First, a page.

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Photo of the Week. Clearing sky.

Astronomy news for the week starting Friday, December 18, 2009.

Busy week. And that is just for the Moon as it plies its crescently path toward first quarter next Friday, December 24, Christmas Eve, about the time of Moonrise in North America.

We begin the week with the cold Moon invisibly passing north of Mercury. Far better to watch the Moon be symmetrically split by Jupiter, the crescent down and to the right of the planet the evening of Saturday the 20th and then up and to the left of it the following evening (closest passage taken during the day). It does the same with Neptune, but see below. Then the evening of Wednesday the 23rd, it's Uranus's turn for a visit, the Moon passing six degrees north of it. While we are at it, note that the Moon goes through apogee, where it is farthest from Earth, on Sunday the 20th, not that that makes much difference in our companion's appearance.

Planets, planets, planets! You might look for Mercury in southwestern evening twilight, as this smallest planet (barring Pluto, but that is another story) goes through its greatest eastern elongation relative to the Sun on Friday the 18th. It's at its best a couple nights later, when it sets just short of the end of twilight. Then its Jupiter's turn as it glides just 0.6 degrees south of Neptune the night of Saturday the 19th. The Boss of the planetary system is wonderful for early- evening viewing in the southwest just after sunset. Except for the Moon, it's the brightest thing out there, and thus easy to find. But look early, as it's down by 9 PM. Try to note Capricornus's Deneb Algedi just below it.

Next up? Mars. Rising around 8:30 PM in far western Leo just across the border from Cancer, known as Ares in Greek, the reddish planet hits a milestone by entering retrograde (westerly) motion against the stellar background on Monday the 21st as the Earth prepares to pass (late next month) between it and the Sun. And don't forget Saturn, which is now rising in the east shortly after midnight in advance of Spica.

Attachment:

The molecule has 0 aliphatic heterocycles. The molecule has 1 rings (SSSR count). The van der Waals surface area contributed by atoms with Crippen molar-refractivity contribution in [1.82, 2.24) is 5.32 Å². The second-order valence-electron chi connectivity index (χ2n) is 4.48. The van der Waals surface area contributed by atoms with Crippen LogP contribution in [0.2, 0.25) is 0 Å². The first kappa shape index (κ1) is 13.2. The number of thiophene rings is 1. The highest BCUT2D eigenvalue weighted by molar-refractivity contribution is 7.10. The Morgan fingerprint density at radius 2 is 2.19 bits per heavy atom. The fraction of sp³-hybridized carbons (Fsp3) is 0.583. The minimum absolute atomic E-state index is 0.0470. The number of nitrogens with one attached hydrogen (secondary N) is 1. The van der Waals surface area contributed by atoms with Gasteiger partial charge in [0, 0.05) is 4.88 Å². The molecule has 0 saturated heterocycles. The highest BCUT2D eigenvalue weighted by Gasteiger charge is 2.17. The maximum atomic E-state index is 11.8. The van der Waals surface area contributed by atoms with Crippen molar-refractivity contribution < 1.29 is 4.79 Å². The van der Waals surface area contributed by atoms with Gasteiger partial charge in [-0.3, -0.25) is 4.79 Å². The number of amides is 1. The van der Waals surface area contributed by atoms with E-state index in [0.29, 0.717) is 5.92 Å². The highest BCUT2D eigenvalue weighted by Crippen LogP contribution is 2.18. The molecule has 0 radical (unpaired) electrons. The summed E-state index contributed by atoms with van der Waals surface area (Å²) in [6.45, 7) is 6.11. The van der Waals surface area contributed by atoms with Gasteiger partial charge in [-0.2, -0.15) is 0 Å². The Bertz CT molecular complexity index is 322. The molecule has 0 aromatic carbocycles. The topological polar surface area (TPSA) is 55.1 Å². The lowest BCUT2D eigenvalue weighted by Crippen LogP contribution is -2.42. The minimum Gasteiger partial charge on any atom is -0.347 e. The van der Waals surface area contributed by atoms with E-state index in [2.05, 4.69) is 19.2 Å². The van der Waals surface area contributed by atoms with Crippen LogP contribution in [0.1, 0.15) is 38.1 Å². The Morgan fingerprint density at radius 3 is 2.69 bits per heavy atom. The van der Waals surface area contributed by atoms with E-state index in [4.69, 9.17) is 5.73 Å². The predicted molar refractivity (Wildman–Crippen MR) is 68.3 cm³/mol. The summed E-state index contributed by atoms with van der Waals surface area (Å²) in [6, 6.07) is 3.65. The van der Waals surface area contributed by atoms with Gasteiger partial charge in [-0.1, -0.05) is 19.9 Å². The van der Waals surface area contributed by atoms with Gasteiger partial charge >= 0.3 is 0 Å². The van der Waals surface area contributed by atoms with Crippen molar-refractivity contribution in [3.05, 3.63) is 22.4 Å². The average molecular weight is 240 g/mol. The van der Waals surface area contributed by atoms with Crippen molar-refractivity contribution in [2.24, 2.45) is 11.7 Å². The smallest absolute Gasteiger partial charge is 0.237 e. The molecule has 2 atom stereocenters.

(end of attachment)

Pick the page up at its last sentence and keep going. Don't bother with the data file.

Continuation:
At the very end of this week's tale sits our own Earth. On Monday the 21st, at 11:47 AM CST (12:47 PM EST, 9:47 AM PST, and so on), the Sun -- as seen from Earth -- passes the Winter Solstice in Sagittarius to mark the beginning of astronomical winter in the northern hemisphere. On that date, with the Earth's axis tilted toward the Sun, old Sol is as far south of the celestial equator as possible (23.4 degrees), giving us our shortest day and longest night, and rising and setting as far south of the east and west points of the horizon as possible.

With the Sun at the Winter Solstice, the Summer Solstice in classical Gemini rides high at midnight, with Orion below and to the right of the celestial Twins. Far below them is the sky's brightest star, Sirius, the luminary of Canis Major, the Larger Dog. The early evening has its own charms, among them Pegasus, the Flying Horse, recognizable by the Great Square. Well down and to the right of it lies the much smaller and fainter box that represents Equuleus, the Little Horse.
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